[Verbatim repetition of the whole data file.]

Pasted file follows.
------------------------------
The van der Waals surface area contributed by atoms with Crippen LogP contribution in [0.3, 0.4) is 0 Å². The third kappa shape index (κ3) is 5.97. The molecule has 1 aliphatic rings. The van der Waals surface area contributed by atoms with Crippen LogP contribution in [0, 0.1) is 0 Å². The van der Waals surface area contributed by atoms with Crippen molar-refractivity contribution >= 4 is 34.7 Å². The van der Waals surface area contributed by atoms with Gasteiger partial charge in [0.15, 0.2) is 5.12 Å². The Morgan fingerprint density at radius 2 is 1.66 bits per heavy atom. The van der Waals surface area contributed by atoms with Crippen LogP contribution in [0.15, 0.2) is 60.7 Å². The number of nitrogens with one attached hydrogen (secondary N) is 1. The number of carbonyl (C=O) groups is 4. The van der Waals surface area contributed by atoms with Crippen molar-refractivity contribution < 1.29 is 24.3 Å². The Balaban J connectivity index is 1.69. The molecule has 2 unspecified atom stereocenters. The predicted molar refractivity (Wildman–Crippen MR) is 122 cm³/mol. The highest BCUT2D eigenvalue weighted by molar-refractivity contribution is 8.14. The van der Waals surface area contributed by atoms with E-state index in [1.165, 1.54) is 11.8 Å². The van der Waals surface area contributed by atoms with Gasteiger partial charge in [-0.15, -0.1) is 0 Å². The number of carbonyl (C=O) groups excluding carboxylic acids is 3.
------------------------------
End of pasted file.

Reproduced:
The van der Waals surface area contributed by atoms with Crippen LogP contribution in [0.3, 0.4) is 0 Å². The third kappa shape index (κ3) is 5.97. The molecule has 1 aliphatic rings. The van der Waals surface area contributed by atoms with Crippen LogP contribution in [0, 0.1) is 0 Å². The van der Waals surface area contributed by atoms with Crippen molar-refractivity contribution >= 4 is 34.7 Å². The van der Waals surface area contributed by atoms with Gasteiger partial charge in [0.15, 0.2) is 5.12 Å². The Morgan fingerprint density at radius 2 is 1.66 bits per heavy atom. The van der Waals surface area contributed by atoms with Crippen LogP contribution in [0.15, 0.2) is 60.7 Å². The number of nitrogens with one attached hydrogen (secondary N) is 1. The number of carbonyl (C=O) groups is 4. The van der Waals surface area contributed by atoms with Crippen molar-refractivity contribution < 1.29 is 24.3 Å². The Balaban J connectivity index is 1.69. The molecule has 2 unspecified atom stereocenters. The predicted molar refractivity (Wildman–Crippen MR) is 122 cm³/mol. The highest BCUT2D eigenvalue weighted by molar-refractivity contribution is 8.14. The van der Waals surface area contributed by atoms with E-state index in [1.165, 1.54) is 11.8 Å². The van der Waals surface area contributed by atoms with Gasteiger partial charge in [-0.15, -0.1) is 0 Å². The number of carbonyl (C=O) groups excluding carboxylic acids is 3.